At least that’s what I tell myself. Read More…

NaNoWriMo for Everyone

This is reblogged from amwriting.com, a truly wonderful site for writers and writing.

NaNoWriMo, National Novel Writing Month, is a month-long extravaganza where writers push through as many words as possible toward a 50,000-word goal. Sounds simple, and yet there are thick, twisted layers of mystery surrounding NaNoWriMo, usually stemming from some consternation that the writing process will be attacked by zombies. No wait. Not zombies. By writer’s block. That’s it, yes. Fifty thousand words feel insurmountable, impossible to achieve in 30 days. NaNoWriMo asks us to take a deep breath and jump in to our stories, even when they stop and start in mad fits, or run into brick, comical walls, or flick off the lights and force us to quandry wander. NaNo is a challenge, it’s true, but it’s also an experiment of will, a daily game of chicken against our fluctuating sense of authenticity as writers, and it’s up to us to stand firm in the face of whatever literary metaphor for irresistible force comes our way.

Here it is, Day 1 of NaNoWriMo. Heck, half of planet Earth has been typing away in earnest while we Western Hemisphere people are just sitting down with a warm mug of something and a working keyboard. This brings me to my first piece of advice, having gone through NaNo some eight or nine times now. NO EXCUSES. The road to a poor NaNo experience–and thus, everlasting sadness–is paved with excuses. I don’t have enough time. I’ll catch up next week. It was a bad idea anyway. I’m not good at this. Excuses almost never motivate good writing and almost always destroy process. So the moment you feel an excuse bubbling to the surface, shut it down with that rule number one: NO EXCUSES. Or to pull from a well known narrative–The first rule of NaNoWriMo Club is no excuses. Read More…

What Would Ev Do?

Dear Abby photoA writer friend of mine sent a question to me, suggesting I should have a column. So let’s pretend I have an advice column for writers. Feel free to add your own advice in the comments! Here’s our exchange:

Dear Ev–
I’ve been working on a science fiction novel for most of the summer, having fun and seeing where it goes. I’ve got about 20k words, two fleshed-out protagonists, and an endpoint in mind. My usual approach to writing is to just plow ahead and get it done, then go back and revise for plot consistency, etc. But! I recently had a realization about the plot that will completely change what I’ve already written and will change how I proceed. Should I go back and change it now and risk getting caught up in endless polishing ruts? Or make a plot outline that reflects how I will re-shape the plot in the second draft and push forward? I’m leaning towards the latter.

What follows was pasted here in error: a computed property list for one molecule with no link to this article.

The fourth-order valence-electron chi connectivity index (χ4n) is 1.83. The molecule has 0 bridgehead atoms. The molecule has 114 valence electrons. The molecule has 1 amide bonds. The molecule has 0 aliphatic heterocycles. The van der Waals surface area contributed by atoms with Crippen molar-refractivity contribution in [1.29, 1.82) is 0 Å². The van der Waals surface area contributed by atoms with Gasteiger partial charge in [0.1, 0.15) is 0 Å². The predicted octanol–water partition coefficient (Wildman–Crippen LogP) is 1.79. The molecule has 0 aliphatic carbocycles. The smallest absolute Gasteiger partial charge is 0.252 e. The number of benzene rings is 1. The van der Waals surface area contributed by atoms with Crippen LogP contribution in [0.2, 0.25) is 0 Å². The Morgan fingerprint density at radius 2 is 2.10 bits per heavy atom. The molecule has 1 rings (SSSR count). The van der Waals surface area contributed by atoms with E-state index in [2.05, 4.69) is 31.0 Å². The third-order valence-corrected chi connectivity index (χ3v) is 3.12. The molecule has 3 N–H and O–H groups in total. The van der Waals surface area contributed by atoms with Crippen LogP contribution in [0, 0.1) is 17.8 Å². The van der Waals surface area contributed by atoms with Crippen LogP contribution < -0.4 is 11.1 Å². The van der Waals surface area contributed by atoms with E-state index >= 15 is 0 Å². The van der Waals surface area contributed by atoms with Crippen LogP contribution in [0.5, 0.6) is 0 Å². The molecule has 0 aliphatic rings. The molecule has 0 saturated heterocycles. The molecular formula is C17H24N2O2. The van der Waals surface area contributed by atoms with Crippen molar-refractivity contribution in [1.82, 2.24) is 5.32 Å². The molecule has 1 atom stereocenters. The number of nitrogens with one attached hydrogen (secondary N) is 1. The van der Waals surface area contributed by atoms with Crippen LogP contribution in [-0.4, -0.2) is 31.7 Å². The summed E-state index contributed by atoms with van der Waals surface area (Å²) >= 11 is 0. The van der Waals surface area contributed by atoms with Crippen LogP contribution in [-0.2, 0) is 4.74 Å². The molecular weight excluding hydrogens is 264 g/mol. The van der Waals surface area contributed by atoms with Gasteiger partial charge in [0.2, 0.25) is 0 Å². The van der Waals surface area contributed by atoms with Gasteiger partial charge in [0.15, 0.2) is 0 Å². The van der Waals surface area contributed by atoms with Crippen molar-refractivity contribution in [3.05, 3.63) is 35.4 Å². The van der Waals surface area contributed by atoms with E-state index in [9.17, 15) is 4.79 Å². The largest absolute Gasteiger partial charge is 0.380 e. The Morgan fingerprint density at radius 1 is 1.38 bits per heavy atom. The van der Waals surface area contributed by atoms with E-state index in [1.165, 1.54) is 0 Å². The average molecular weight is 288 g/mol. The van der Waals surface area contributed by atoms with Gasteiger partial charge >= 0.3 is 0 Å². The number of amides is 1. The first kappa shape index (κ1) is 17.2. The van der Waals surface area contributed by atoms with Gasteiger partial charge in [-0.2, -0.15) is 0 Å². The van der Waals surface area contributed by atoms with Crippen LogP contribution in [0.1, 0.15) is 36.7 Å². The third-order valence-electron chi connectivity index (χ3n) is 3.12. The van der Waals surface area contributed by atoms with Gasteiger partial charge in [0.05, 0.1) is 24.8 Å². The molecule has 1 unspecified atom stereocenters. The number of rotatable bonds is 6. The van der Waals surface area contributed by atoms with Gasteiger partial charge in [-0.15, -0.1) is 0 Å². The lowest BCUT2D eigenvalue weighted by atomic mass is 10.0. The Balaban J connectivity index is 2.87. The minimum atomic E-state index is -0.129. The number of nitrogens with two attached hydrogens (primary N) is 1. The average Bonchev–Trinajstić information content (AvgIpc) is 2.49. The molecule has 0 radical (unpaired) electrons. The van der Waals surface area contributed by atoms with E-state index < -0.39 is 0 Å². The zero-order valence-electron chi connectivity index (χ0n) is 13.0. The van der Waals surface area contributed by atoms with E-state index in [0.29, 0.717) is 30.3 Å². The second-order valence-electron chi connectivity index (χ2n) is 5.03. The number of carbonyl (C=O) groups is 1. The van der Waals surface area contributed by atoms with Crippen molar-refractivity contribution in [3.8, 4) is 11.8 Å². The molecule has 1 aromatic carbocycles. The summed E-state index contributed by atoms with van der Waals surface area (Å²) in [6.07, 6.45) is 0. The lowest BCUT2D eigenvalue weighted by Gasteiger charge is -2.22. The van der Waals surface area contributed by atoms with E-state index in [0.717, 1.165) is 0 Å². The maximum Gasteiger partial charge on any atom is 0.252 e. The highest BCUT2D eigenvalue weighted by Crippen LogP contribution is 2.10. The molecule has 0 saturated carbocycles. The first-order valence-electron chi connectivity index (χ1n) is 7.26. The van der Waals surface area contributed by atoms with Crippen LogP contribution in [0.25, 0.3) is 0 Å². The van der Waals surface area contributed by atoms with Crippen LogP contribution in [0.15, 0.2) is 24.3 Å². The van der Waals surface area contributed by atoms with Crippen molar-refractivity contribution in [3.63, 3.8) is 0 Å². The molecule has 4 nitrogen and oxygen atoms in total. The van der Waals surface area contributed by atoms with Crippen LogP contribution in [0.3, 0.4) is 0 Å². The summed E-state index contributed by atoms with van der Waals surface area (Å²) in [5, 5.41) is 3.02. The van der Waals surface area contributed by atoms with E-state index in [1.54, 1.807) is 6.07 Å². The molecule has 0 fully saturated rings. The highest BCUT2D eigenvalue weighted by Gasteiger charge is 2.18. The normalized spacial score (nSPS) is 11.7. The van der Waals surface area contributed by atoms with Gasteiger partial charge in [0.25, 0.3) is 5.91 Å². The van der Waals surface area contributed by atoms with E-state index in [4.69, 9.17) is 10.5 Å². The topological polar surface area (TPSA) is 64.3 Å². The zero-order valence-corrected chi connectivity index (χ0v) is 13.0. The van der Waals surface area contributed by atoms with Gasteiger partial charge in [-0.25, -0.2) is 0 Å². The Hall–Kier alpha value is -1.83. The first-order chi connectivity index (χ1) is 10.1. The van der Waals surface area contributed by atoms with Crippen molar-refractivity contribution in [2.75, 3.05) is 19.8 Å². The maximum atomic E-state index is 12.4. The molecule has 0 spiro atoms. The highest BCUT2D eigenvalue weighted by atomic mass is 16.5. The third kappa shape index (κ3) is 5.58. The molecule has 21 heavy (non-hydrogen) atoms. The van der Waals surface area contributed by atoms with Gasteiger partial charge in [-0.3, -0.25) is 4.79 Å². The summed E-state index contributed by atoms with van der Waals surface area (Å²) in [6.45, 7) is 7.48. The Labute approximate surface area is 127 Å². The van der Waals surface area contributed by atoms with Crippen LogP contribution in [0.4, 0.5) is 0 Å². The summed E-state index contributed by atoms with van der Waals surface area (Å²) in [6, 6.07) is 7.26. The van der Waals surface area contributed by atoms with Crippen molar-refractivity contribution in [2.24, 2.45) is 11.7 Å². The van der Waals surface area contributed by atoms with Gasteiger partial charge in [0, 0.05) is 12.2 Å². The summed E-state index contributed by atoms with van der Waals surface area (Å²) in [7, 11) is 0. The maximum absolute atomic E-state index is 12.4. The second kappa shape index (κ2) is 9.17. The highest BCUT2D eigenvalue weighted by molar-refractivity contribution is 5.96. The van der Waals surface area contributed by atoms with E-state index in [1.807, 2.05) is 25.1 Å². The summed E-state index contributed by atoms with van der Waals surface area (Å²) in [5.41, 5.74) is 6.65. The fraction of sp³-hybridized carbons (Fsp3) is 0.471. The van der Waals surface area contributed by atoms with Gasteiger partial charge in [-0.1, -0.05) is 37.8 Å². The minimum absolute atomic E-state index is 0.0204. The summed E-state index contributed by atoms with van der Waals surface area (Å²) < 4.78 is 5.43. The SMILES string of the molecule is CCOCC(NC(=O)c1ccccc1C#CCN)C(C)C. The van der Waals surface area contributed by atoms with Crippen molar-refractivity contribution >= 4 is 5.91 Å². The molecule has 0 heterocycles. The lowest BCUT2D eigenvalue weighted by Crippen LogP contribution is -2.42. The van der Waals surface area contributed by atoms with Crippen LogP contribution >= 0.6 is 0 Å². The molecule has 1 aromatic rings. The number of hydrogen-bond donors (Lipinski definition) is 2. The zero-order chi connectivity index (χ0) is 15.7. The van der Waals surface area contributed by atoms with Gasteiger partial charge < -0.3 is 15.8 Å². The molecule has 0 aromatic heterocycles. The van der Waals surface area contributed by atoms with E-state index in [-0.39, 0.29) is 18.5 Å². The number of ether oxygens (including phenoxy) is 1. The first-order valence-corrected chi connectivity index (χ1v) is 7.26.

Thanks a bunch!
Rachel

5 Mistakes Emerging Writers Make

Everett reading in San FranciscoDepending on how I tabulate my time trying to get published, I’ve either been at it for 26 years or 4. (Long story.) At long last I found a publisher for my memoir, and a few journal editors who agreed to publish short work of mine. I’m grateful for those opportunities, understanding that all of this work amounts to a series of tiny steps toward making my writing a part of LGBT literature, however miniscule that part may be. When people come up to me and thank me for creating something that resonated with them or with which they could identify, I am beyond pleased. Writing is not about making money, after all, at least not for me. It’s about connecting people and adding what I think is a rare voice in the market. I neither apologize for being transsexual or bringing humor into my delivery, because both of those aspects are sorely missing in literature about people in my community.

I admit there are many ways for an emerging writer to keep her/himself from reaching the market, however. And I speak from experience on several of these points, as I’ve fought against making them or have actually gone full bore into materializing these errors. I’ll also note that this is certainly not an exhaustive list. Feel free to add on in the comments. But as I have lived it, the big missteps are these:

1. Grousing–There is so much stress associated with being an unknown writer, I get it. We worry if our work is any good, if anyone will notice our value, we incur piles of rejection slips, even while we watch vapid celebrity book projects get tons of hype from traditional publishing (hey, ghostwriters need to make a living too). One expert will tell us our book is too long, another says it’s not long enough, and so on. But if you’re working on establishing an audience, remember that readers–seasoned readers in your genre especially–have no tolerance for complaining. Nothing will make you look unprofessional faster and with less effort than negative statements about how crappy the publishing industry is or how blind agents are to your talents. Complain in private, among your most solid friends. Read More…

Writing without a Map